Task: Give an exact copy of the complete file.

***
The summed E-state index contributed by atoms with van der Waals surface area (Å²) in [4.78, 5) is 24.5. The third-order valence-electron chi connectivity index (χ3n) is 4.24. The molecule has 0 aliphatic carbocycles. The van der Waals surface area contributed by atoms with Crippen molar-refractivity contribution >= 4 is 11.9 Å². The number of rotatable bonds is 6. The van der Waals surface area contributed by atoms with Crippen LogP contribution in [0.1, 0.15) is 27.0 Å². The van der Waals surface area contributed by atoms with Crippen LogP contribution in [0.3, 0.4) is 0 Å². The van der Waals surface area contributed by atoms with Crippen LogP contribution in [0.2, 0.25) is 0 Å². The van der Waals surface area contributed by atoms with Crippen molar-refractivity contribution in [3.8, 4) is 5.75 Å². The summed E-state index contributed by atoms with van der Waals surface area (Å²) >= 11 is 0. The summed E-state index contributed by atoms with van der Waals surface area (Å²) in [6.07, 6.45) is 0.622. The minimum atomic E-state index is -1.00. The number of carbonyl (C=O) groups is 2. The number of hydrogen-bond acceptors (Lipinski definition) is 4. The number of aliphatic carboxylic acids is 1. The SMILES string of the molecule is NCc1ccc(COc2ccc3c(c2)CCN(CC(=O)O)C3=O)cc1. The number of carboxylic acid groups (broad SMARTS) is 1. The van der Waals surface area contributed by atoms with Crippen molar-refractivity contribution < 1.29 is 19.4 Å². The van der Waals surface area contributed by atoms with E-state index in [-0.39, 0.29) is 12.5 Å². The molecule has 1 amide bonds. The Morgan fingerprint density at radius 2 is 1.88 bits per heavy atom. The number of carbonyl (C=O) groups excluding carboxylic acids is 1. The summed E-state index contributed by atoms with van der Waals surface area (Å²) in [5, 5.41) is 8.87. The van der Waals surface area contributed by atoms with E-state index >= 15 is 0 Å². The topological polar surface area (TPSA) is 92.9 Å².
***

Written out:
The summed E-state index contributed by atoms with van der Waals surface area (Å²) in [4.78, 5) is 24.5. The third-order valence-electron chi connectivity index (χ3n) is 4.24. The molecule has 0 aliphatic carbocycles. The van der Waals surface area contributed by atoms with Crippen molar-refractivity contribution >= 4 is 11.9 Å². The number of rotatable bonds is 6. The van der Waals surface area contributed by atoms with Crippen LogP contribution in [0.1, 0.15) is 27.0 Å². The van der Waals surface area contributed by atoms with Crippen LogP contribution in [0.3, 0.4) is 0 Å². The van der Waals surface area contributed by atoms with Crippen LogP contribution in [0.2, 0.25) is 0 Å². The van der Waals surface area contributed by atoms with Crippen molar-refractivity contribution in [3.8, 4) is 5.75 Å². The summed E-state index contributed by atoms with van der Waals surface area (Å²) >= 11 is 0. The summed E-state index contributed by atoms with van der Waals surface area (Å²) in [6.07, 6.45) is 0.622. The minimum atomic E-state index is -1.00. The number of carbonyl (C=O) groups is 2. The number of hydrogen-bond acceptors (Lipinski definition) is 4. The number of aliphatic carboxylic acids is 1. The SMILES string of the molecule is NCc1ccc(COc2ccc3c(c2)CCN(CC(=O)O)C3=O)cc1. The number of carboxylic acid groups (broad SMARTS) is 1. The van der Waals surface area contributed by atoms with Crippen molar-refractivity contribution < 1.29 is 19.4 Å². The van der Waals surface area contributed by atoms with E-state index in [-0.39, 0.29) is 12.5 Å². The molecule has 1 amide bonds. The Morgan fingerprint density at radius 2 is 1.88 bits per heavy atom. The number of carbonyl (C=O) groups excluding carboxylic acids is 1. The summed E-state index contributed by atoms with van der Waals surface area (Å²) in [5, 5.41) is 8.87. The van der Waals surface area contributed by atoms with E-state index >= 15 is 0 Å². The topological polar surface area (TPSA) is 92.9 Å².